The story goes something like this:

In the very early 1970s, the German record label Polydor wanted a new band to rival The Beatles. What they got was Faust, definitely not German Beatles. Faust were one of the leaders of Krautrock, along with Tangerine Dream, Kraftwerk and many others.

Faust’s first album (1971) had three tracks, Why Don’t You Eat Carrots?, Meadow Meal and Miss Fortune. The first track begins with clips of The Beatles and The Rolling Stones. John Peel loved this album, especially for the see through record, cover and lyric inserts.

We have this disc. It plays well, though the plastic sleeve has had more than fifty years of love.

How do we classify Faust’s music? Well, it is dissonant, often tuneless, rather episodic with sound effects, extracts from the radio… a huge patchwork. That’s not totally fair. On the second album, So Far, there were genuine tunes and the whole thing was more accessible.

But Polydor hated it. Faust signed to Virgin, Richard Branson’s label. They often recorded snippets of songs and bits of noise, and Branson ordered a budget priced compilation of some of these bits and pieces, The Faust Tapes (1973).

This sold very well. Perhaps it was the budget price (49p).

The next album, Faust IV (1973) was recorded relatively conventionally and had some success, but the band split and that was that.

The unusual

If you talk to piercers, they will tell you that a lot of their trade is doing ‘normal’ piercings. I mean nostrils, ears and so forth. I would hesitate to use the word ‘boring’, or even acceptable.

You can look for more unusual things. You can do a quick search on the Web and find all sorts of extreme piercings, but you don’t have to go that far.

You can find that your piercer is extra enthusiastic about your choice. I had a rhino piercing and my piercer was so thrilled to do it and so pleased with the result, because it’s rare. But it will get you attention, and, if you don’t want that… well, of course you do, that’s why you are having the piercing in the first place.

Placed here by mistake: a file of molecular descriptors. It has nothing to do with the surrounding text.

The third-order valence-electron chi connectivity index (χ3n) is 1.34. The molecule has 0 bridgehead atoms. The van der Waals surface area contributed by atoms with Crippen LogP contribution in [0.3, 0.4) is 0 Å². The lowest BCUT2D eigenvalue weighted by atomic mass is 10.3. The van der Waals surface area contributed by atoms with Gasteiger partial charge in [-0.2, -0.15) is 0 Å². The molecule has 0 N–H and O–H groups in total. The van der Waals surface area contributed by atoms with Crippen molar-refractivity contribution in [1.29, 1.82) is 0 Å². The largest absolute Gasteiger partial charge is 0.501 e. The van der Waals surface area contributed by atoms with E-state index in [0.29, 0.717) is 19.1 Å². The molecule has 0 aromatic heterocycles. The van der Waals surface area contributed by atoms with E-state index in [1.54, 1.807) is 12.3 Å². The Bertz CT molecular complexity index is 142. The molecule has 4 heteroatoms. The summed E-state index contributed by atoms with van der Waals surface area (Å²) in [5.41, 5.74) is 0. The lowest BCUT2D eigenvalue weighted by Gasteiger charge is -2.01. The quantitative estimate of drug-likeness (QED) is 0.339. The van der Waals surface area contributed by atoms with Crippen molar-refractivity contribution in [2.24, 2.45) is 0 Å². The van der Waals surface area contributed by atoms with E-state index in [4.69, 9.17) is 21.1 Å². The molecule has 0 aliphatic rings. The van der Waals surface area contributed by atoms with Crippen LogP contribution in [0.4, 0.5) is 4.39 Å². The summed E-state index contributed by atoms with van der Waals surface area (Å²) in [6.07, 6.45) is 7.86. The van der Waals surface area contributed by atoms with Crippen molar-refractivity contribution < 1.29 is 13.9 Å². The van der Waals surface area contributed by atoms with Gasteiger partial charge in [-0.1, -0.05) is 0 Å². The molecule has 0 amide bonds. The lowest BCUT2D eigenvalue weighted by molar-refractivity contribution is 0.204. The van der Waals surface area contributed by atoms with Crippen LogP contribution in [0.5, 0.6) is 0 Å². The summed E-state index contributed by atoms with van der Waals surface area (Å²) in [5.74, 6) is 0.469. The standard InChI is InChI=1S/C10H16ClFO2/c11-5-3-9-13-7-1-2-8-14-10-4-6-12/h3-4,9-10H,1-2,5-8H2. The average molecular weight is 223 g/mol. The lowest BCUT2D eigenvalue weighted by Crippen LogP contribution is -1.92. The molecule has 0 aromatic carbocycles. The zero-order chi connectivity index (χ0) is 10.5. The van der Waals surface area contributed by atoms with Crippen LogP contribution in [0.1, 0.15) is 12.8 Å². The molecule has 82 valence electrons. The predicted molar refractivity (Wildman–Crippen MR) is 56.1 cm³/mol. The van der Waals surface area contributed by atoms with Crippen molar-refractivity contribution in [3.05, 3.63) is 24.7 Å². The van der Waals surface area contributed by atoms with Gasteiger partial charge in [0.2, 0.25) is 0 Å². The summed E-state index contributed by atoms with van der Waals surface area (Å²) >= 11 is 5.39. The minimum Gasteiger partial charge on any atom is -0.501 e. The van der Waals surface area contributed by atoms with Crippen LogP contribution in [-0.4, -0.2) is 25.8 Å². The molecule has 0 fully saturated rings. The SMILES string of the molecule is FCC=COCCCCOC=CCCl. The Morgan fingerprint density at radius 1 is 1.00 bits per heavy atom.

One of my easiest piercings was the nape of my neck. It entertains people behind me on the bus.

Nice nape piercing

Twelve British Songsā€¦ IX

…that defined the 60s and are not The Beatles.

David McWilliams

The Days of Pearly Spencer


This is one of the absolute great tracks from the 1960s. Look, this is one of THE great songs of any era and it has been covered many times. This is, though, the original.

There’s a lot of clever violin work, a good, memorable tune and the catchy chorus.



Someone asked me very recently if there are any records I hate.

Hate is a strong word and the question is unanswerable. There must be hundreds of tracks I have heard once, or twice, disliked and forgotten about.

There are plenty of performers I do like, and collect their records, but all at some point have produced something I either did not get or did not like. And that is my personal opinion only.

A couple of things spring to mind though.

Little Arrows by Leapy Lee.

Anything country and western.

Silence is Golden by The Tremeloes:

Mull Of Kintyre by Wings:

Some big hits there, but if I never hear them again that will be fine…

Oh, and anything by Tom Jones.


Gracious, maybe Gracious!, are one of the most forgotten and neglected of bands.

They were formed in and around Esher in Surrey in the late 1960s, and were definitely a prog rock band. The classic line up included guitar, drums, vocals (plus guitar and percussion), bass and keyboards, including Mellotron.

They had a time supporting bands like The Who and King Crimson, then recorded an album with Tim Rice as producer. I am not aware that this ever reached the world or if it still exists.

They moved to Vertigo, the legendary prog rock label owned by Philips, and this album is a classic. Good vinyl copies go for hundreds of pounds.

There are five tracks, three on side one forming a kind of introduction/concept of heaven and hell, side two has a fugue with two guitars and harpsichord, and the last 15 minute track, The Dream, tells a tale of… OK, no spoilers.

It was not a big hit, and already the wheels had started to come off. Members left, there were tours but it wasn’t the same and the band, er disbanded.

The second album had been recorded, and included a five track concept piece about an astronaut returning to a dead Earth and well, no spoilers. The length of the piece meant a part of it had to be split onto the other side of the LP. The whole was released as the budget This Is Gracious! (1971).

There’s plenty of good playing on this album, on both albums actually, loads of Mellotron and some fine singing. But it marked the end of the group and it fizzled out. By 1971 they were gone.